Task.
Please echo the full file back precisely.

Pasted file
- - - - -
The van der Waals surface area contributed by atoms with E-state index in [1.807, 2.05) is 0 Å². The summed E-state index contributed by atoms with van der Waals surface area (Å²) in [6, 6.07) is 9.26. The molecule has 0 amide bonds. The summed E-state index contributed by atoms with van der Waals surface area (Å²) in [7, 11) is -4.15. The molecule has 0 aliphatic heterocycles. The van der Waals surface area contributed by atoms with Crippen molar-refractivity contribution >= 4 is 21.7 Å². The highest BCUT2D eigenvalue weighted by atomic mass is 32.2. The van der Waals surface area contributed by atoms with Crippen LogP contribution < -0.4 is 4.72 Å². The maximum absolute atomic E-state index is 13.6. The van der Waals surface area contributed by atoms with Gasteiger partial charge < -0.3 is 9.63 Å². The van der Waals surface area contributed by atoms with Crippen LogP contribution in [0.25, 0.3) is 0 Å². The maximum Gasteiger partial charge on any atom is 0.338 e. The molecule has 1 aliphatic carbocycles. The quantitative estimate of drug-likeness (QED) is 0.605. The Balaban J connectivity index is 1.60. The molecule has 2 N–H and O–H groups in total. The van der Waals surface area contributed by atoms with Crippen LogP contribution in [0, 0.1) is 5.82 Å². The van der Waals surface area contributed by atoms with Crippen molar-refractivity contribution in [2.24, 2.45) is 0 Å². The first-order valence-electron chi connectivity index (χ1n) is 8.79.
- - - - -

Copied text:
The van der Waals surface area contributed by atoms with E-state index in [1.807, 2.05) is 0 Å². The summed E-state index contributed by atoms with van der Waals surface area (Å²) in [6, 6.07) is 9.26. The molecule has 0 amide bonds. The summed E-state index contributed by atoms with van der Waals surface area (Å²) in [7, 11) is -4.15. The molecule has 0 aliphatic heterocycles. The van der Waals surface area contributed by atoms with Crippen molar-refractivity contribution >= 4 is 21.7 Å². The highest BCUT2D eigenvalue weighted by atomic mass is 32.2. The van der Waals surface area contributed by atoms with Crippen LogP contribution < -0.4 is 4.72 Å². The maximum absolute atomic E-state index is 13.6. The van der Waals surface area contributed by atoms with Gasteiger partial charge < -0.3 is 9.63 Å². The van der Waals surface area contributed by atoms with Crippen LogP contribution in [0.25, 0.3) is 0 Å². The maximum Gasteiger partial charge on any atom is 0.338 e. The molecule has 1 aliphatic carbocycles. The quantitative estimate of drug-likeness (QED) is 0.605. The Balaban J connectivity index is 1.60. The molecule has 2 N–H and O–H groups in total. The van der Waals surface area contributed by atoms with Crippen LogP contribution in [0, 0.1) is 5.82 Å². The van der Waals surface area contributed by atoms with Crippen molar-refractivity contribution in [2.24, 2.45) is 0 Å². The first-order valence-electron chi connectivity index (χ1n) is 8.79.